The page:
A couple of weeks ago, at the Earthspirit community’s annual winter gathering, Feast of Lights, I got to teach a lesson on a style of magical divination that I practice, called Geomancy. While I may not be the most skilled practitioner of the art (my own tutor-from-books, John Michael Greer, comes to mind; so does Sam at the Digital Ambler), I’m certainly qualified to introduce people to the art form. And — given that I’m a teacher myself — it turns out that I’m really good at getting people started in the art.
I knew that it was unlikely that I would have access to a whiteboard, though, or a projector. And there’s a LOT of information that first-time geomancers really need to have access to. So I made a series of posters on big paper, in order to teach the key lessons of this style of divination. These posters then hung around the edges of the room, in three major groups, to provide introductory lessons, intermediate lessons, and advanced commentary, on the art of geomancy.
Of course, I’m working my way through Mike Rohde’s coursebook in Sketchnotes, and that means that rather than provide people with pages and pages and pages of words, like in a book, I decided that I would present my lesson with a series of fun posters that were designed to teach the material and make it easy to figure out what you needed to know next. The results, I think, are one of the most enjoyable lesson plans that I’ve created in a while. And it makes me understand that I need to revise my teaching in a lot of ways, quite a bit — because I’ve never had as responsive and appreciative an audience that left with as thorough a knowledge of the topic as the Feast of Lights gang. One woman attending said to me, “I’m so pleased — I walked in here thinking, I don’t even know what Geomancy is! and I’m leaving knowing how to do it.”
I do think that’s an exaggeration. But she certainly knows enough to cast a chart, even if she doesn’t have all the fine details down about how to interpret it.
Well, it means you get to see my notes. And if you click through to the Flickr site, you’ll be able to see the whole set, and maybe puzzle your way to a deeper understanding of western-style Geomancy.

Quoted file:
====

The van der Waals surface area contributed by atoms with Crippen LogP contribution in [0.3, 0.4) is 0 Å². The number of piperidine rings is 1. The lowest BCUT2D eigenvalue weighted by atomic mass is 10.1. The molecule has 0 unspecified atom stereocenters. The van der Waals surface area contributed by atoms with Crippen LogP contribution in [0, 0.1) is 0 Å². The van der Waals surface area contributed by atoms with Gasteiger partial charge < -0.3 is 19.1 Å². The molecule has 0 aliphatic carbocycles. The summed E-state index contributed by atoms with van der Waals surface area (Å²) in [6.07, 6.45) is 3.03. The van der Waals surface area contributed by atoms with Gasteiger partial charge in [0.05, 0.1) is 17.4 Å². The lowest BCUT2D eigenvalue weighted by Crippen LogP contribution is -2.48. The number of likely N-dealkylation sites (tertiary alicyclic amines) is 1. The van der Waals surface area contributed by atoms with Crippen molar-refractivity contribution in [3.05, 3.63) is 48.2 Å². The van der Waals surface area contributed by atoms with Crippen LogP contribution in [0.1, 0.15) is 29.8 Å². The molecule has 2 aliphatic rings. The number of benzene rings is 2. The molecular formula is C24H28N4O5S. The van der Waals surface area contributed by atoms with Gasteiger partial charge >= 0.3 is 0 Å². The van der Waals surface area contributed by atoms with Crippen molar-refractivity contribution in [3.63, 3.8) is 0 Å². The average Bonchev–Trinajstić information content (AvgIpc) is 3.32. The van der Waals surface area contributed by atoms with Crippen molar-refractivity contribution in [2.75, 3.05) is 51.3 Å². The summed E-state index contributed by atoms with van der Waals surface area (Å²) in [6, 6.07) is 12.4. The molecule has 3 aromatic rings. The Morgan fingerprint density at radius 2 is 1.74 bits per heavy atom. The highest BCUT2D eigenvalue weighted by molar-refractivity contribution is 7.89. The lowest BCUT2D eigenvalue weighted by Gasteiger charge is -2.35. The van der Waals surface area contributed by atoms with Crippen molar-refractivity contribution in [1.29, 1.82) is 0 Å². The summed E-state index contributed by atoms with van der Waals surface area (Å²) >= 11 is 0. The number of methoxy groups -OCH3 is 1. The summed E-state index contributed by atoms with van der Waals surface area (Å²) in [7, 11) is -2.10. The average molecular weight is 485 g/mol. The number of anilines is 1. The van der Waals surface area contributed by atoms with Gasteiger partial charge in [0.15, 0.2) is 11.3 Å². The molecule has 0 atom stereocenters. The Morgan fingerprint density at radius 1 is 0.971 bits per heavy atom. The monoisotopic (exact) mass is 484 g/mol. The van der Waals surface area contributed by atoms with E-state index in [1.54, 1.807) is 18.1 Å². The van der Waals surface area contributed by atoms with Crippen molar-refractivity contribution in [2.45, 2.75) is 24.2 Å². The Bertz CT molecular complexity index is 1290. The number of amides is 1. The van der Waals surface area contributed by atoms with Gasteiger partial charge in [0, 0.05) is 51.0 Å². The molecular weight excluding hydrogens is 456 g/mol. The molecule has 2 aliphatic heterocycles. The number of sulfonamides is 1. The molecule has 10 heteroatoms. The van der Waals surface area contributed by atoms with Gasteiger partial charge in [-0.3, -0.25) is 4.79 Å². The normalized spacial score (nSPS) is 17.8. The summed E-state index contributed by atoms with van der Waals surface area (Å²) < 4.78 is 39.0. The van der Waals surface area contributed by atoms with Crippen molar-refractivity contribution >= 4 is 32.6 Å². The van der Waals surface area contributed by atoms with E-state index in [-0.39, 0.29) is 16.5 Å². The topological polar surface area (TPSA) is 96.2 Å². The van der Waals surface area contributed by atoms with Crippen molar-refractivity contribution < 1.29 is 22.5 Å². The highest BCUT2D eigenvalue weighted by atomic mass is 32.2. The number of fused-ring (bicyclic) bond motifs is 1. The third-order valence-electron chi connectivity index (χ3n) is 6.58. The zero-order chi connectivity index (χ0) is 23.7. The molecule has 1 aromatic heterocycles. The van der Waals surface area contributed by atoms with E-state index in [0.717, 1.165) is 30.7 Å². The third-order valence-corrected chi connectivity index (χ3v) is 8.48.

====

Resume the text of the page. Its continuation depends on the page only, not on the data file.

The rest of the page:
What is Geomancy?
First, let me talk to the people who are interested in magic and divination. I began my workshop by saying that this system is not Chinese geomancy. So it’s not feng shui, and this won’t teach you where to put the frog with the coin in its mouth, or the mirrors. And it’s not I Ching hexagrams and Taoist alchemy. I said that it does seem to originate from West Africa, where it possibly/sometimes forms parts of the sikidy and Ifá traditions, and a practicing Yoruba priest that I met once was able to talk to me in some detail about this, although there were differences in terminology and meaning.
By the time it made its way to Europe in the 1100s and 1200s through Arabic and Moorish influence, of course, it had become a “poor man’s astrology”, a way of foretelling the future without having to do a lot of expensive astronomical calculations first. And the system of geomancy helped inspire Gottfried Willhelm von Leibniz’s essays on binary numbers, which helped inspire John von Newman’s ponderings, and then Alan Turing’s actual construction of machines to do John’s calculations… But of course, the system works perfectly well on its own.
At its core is the differential between odd and even, between active and passive, between energized and relaxed, between focused and dispersed. Using four such random calculations (standing in for earth, air, fire, and water), one of sixteen basic structures can develop. When those are assigned a specific set of meanings and guides and contexts, the result is a fairly-complete system of fortune-telling and divination and magic.
And my students at Saturday’s workshop learned the basics of that system: how to cast a figure, how to cast a chart, and how to read that chart as a series of pictures, and contexts, and as a series of images, which tell a story.
The Larger Issue of Visual Literacy